Drawing Room


The decoration of the Drawing Room reflects various scholarly interests of the 3rd Marquess of Bute. Themes taken from heraldry, mythology and the natural world combine into a unifying whole of rich detail and design. The interior was largely designed by Sir Robert Rowand Anderson in the early 1890s and work continued late into that decade. Anderson’s ornate fireplace overmantel was designed to fit around the 18th century mirror now contained within. Remarkably the overmantel had been removed to the Wee Garden in the 1950s where it served as an entrance gate until being restored into place in the late 1980s. Initially the room had additional fireplaces at either end, prompting the comment from Lady Bute that ‘it looks very odd with three fires.’


The elaborate heraldic ceiling depicts - in a literal family tree - the male descendants of the 2nd Earl of Bute, the builder of the first Mount Stuart. On a background of polished mica the heraldic shields are entwined in a series of vines, a feature copied from the decoration added by the 3rd Marquess to the drawing room of the old Mount Stuart which had been destroyed by fire in 1877.


HW Lonsdale’s beautifully crafted stained glass windows depict figures from Greek mythology including the nine Muses, daughters of Zeus, the supreme ruler of the Greek Gods who also features here. The naturalistic carvings on the marble pillar capitals are also worthy of note and include a spider carved in a delicate web.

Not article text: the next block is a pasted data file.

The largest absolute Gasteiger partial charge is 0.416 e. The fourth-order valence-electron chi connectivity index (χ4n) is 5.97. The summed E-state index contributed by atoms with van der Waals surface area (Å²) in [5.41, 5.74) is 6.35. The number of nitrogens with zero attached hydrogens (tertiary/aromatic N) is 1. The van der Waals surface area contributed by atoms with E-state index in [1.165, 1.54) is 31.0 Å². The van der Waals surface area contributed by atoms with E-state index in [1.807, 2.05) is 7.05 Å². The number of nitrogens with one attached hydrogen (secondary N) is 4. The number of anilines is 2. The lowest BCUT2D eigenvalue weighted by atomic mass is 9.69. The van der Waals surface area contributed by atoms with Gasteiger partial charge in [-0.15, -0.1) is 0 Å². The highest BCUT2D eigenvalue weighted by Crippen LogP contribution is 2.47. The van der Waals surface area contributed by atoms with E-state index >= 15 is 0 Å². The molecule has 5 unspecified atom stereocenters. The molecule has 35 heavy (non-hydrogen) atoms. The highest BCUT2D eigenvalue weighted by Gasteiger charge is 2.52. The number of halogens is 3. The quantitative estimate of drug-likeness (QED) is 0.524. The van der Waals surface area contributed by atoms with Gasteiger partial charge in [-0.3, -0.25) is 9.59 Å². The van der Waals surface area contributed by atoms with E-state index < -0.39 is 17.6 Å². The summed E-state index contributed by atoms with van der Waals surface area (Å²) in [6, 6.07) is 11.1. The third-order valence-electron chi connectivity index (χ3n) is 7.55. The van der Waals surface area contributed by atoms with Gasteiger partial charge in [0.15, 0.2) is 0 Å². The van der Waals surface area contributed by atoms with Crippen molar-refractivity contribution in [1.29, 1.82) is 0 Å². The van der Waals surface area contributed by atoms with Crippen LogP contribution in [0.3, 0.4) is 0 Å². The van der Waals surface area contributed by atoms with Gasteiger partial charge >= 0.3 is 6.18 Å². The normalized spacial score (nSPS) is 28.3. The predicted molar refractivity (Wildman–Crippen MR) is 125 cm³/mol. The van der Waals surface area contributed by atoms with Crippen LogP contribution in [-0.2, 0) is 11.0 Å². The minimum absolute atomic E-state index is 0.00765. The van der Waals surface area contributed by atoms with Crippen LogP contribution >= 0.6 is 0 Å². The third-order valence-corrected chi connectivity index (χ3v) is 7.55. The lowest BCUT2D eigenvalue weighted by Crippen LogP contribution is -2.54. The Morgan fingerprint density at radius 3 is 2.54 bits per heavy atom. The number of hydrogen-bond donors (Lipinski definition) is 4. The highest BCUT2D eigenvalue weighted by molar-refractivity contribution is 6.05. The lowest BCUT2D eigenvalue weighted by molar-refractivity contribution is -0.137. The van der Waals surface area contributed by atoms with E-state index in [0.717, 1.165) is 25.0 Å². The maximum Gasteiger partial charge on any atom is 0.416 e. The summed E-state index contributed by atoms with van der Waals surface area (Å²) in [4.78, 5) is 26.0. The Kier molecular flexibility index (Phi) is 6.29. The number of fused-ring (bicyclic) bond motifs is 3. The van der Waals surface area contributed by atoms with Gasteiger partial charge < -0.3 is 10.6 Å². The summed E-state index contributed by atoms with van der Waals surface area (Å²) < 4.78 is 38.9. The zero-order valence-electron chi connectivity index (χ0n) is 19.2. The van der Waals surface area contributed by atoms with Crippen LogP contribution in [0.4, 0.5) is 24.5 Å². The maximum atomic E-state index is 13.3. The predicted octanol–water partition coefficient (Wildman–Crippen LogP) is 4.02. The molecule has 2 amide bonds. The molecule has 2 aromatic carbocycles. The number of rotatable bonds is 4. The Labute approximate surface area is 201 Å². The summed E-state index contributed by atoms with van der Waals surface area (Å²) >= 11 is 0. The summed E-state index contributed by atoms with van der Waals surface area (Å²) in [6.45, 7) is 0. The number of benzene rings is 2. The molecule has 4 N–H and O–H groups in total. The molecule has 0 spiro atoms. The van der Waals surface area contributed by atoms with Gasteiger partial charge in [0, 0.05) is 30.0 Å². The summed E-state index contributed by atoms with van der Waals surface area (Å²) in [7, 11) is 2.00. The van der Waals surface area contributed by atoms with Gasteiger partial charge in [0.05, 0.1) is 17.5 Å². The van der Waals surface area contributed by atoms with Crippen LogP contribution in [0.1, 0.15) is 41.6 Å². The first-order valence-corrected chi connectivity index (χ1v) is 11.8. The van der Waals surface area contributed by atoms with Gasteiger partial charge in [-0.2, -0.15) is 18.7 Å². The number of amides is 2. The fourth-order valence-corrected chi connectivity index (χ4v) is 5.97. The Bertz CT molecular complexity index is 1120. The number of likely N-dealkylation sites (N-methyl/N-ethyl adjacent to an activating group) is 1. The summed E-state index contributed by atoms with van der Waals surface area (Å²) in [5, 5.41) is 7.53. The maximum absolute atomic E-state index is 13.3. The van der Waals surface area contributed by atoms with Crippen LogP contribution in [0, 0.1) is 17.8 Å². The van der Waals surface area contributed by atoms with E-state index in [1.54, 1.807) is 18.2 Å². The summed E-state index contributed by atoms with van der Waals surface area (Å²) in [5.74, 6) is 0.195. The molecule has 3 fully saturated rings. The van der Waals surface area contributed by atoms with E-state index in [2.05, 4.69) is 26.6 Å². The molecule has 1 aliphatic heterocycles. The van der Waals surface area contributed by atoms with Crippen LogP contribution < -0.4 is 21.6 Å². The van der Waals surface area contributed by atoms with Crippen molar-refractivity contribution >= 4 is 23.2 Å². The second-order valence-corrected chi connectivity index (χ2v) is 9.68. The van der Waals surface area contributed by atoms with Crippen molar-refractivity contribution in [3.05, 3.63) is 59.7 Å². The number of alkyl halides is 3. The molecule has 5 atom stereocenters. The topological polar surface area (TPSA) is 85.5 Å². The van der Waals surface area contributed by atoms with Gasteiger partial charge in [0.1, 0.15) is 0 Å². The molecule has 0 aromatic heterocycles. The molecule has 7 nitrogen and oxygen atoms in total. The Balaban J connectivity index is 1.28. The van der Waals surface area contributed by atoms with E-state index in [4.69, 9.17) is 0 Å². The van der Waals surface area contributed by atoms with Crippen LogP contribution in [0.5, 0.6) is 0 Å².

The riches of this room are complemented by works of art by some of the great Italian artists such as Tintoretto, Veronese, and Titian, largely acquired by the 3rd Earl of Bute in Italy in 1770 and 1771. These originally formed part of the celebrated collection built up by the 3rd Earl for his Bedfordshire home, Luton Park, designed by the great Scots architect Robert Adam. There is also a fine portrait of the future 1st Marquess of Bute by the great Italian artist Pompeo Batoni painted during the 1st Marquess’s grand tour.


The furniture is also worthy of note and includes various items designed by Adam for Luton, including the pair of giltwood sidetables topped with genuine Roman mosaics.

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